Tomer Barel, Chief Risk Officer for PayPal, has five predictions for how fraud will evolve in 2016. None will bring a smile to your face, but one in particular is bad news for telcos:
As mobile shopping continues to gain popularity with consumers, fraudsters will be sure to up their mobile targets in 2016. Using standard, off-the-shelf capabilities for mobile will fall short. Success in fighting fraud on the mobile platform will depend on how we make innovative use of the unique data and capabilities that the mobile platform creates – from location information to unique IDs.
This should be particularly alarming for mobile comms providers because of the recurring dissonance in customer expectations, where they use their phone to pay other companies for things they want, but habitually complain to the telco whenever anything related to their phone goes wrong. In addition, the desire to avoid becoming a ‘dumb bitpipe’ has drawbacks as well as benefits; it is easier for a dumb bitpipe provider to insist they have no responsibility for what is on the customer’s phone or what has been communicated to it. Whether they want to or not, telcos will have to take increasing responsibility for shielding their customers from fraud, even if some of the fraud is due to the poor security habits of those customers.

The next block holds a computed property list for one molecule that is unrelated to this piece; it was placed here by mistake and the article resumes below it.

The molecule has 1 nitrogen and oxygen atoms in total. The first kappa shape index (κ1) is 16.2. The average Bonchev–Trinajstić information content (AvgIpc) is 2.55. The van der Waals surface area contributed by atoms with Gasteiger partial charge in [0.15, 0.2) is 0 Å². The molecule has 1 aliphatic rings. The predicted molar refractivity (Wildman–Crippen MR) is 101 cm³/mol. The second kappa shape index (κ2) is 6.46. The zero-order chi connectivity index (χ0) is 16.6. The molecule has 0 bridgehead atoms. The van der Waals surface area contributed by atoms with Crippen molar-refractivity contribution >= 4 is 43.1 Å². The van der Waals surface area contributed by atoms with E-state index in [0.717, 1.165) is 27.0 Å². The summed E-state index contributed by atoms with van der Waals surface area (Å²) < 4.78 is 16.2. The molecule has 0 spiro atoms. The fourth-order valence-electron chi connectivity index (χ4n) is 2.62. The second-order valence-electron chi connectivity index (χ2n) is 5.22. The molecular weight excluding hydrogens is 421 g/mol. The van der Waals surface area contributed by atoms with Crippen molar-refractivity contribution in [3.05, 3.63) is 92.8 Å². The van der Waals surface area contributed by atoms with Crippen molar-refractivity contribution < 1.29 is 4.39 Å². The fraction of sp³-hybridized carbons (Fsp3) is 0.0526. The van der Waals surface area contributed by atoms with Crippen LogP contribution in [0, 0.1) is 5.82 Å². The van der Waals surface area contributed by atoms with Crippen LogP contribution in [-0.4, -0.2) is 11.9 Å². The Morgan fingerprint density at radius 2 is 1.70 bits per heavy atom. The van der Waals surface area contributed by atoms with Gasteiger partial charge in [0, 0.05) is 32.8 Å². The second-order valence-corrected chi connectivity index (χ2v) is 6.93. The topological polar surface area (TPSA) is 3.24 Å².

Barel’s other predictions also make interesting reading.
- Gathering data from social networks will make it easier for fraudsters to trick others into revealing personal information.
- The use of mobile phones and NFC to perform financial transactions means the companies processing them will be at greater risk because they will have gathered less data on who the customer is.
- Advanced machine learning will help human detectives to sift through data and spot the hallmarks of fraud, sometimes predicting it before it occurs.
- Tighter collaboration with regulators will lead to a better definition of what businesses are allowed to do with data, and make it easier for customers to validate their identity.
Barel’s article was written for CNBC and can be found here.